It is obviously easier to work on Obeying Mom than Killing the Elemental Dragons. However, depending on the circumstances, the former might end up causing more pain and anguish (and, ultimately, growth) than the later. This game does not pass judgement on your Motivations. However, it does recommend that you try to maintain a variety of Motivations, from daily responsibilities to impossible moon dreams. This fits better with the rules and may even, we dare to suggest, lead to a more complex and fascinating character. But it may not.

If a character ever completes, abandons, or wants to alter their Motivation, another Motivation needs to be created to replace the previous one. This need not happen immediately, since it might take a few scenes for the character to figure out what to do next.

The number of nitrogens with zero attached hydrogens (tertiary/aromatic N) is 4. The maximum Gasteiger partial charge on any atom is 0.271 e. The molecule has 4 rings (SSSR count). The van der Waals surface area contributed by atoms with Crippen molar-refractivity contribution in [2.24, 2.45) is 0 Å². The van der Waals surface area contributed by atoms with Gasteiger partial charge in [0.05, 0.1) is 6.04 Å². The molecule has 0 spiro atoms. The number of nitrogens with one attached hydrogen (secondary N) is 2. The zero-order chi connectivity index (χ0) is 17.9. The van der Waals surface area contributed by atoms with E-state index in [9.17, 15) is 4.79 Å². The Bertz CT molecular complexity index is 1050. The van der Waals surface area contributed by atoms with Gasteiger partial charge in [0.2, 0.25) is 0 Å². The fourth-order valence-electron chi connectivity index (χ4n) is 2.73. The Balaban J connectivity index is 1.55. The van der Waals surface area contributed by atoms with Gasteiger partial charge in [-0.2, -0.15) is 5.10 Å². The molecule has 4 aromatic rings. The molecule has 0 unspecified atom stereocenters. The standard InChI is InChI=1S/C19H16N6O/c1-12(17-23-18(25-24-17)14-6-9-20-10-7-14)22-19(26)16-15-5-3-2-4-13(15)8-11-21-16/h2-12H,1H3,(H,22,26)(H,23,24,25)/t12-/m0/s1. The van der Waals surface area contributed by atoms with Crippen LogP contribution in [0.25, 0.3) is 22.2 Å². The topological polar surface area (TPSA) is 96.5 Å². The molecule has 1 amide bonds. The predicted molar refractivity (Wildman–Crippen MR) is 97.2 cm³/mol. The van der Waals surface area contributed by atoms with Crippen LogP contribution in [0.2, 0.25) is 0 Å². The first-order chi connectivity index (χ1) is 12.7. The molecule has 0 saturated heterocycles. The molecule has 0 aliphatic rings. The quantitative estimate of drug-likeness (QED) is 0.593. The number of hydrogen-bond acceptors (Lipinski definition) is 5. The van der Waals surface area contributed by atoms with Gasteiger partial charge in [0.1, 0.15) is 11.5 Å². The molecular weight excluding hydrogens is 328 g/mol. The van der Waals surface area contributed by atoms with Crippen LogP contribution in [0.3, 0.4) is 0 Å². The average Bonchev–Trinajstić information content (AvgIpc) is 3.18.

Once a Motivation has been replaced, its associated Accomplishments are converted into Experience — 1 XP for each. Note that this XP is not gained until the Motivation has been replaced, even if it has been completed or is no longer valid.

Virtues & Limit

Each character interprets the four core Virtues (Compassion, Conviction, Temperence, and Valor; but not Deference) in an individual way. This demonstrates their morals and general personality. For example, Compassion might be interpreted as Never Abandon Those in Need or as Treat My Enemies With Honor.